Christmas and other religious or cultural traditions have taken on a very dominant role over the holiday period.
From smells and tastes, to sights and sounds, holiday traditions have become important signifiers explains behavioural psychologist Dr Helgo Schomer.
We tie a huge amount of meaning to memories called sensory information. Out brain loves ritual with a lot sensory information.— Dr Helgo Schomer, behavioural psychologist
Dr Schomer advises that human traditions are born out of the need for predictability and stability.
Whatever religion or belief system, all traditions tend to follow theses four elements:
- strictly defined time and place
- set features that do not change
- set features that evolve
- a great deal of symbols, meanings and memory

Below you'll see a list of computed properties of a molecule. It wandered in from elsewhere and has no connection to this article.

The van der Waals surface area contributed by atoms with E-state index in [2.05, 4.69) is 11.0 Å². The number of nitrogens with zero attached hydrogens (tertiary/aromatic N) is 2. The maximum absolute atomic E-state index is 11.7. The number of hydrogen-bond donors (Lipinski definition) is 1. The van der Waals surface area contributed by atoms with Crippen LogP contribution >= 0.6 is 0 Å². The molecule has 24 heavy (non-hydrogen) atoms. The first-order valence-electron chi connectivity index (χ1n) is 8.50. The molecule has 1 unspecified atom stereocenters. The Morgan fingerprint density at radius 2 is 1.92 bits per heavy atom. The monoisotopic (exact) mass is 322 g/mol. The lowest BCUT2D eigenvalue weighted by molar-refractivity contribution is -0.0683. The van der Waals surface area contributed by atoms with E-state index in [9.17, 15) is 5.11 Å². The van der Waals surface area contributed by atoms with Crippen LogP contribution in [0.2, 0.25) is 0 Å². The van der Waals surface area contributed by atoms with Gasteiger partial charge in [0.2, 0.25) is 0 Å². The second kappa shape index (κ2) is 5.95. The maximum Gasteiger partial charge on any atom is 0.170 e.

Schomer continues to explain that rituals create a sense of belonging, security, comfort and values, while also strengthening family bonds.
At the same time, he cautioned that people should behave in moderation in order to remain healthy and stable.
Here's how to cope if it gets overwhelming:
- plan and delegate
- understand that some family members won't participate in the same ways
- be kind, flexible and sensitive
- remember the spirit of the tradition
- concentrate on the good and focus on the positive
- be free to create your own unique rituals
Take a listen to Dr Schomer explain how traditions can provide cheer:
This article first appeared on CapeTalk : Why holiday traditions are a big deal for many (and how to manage)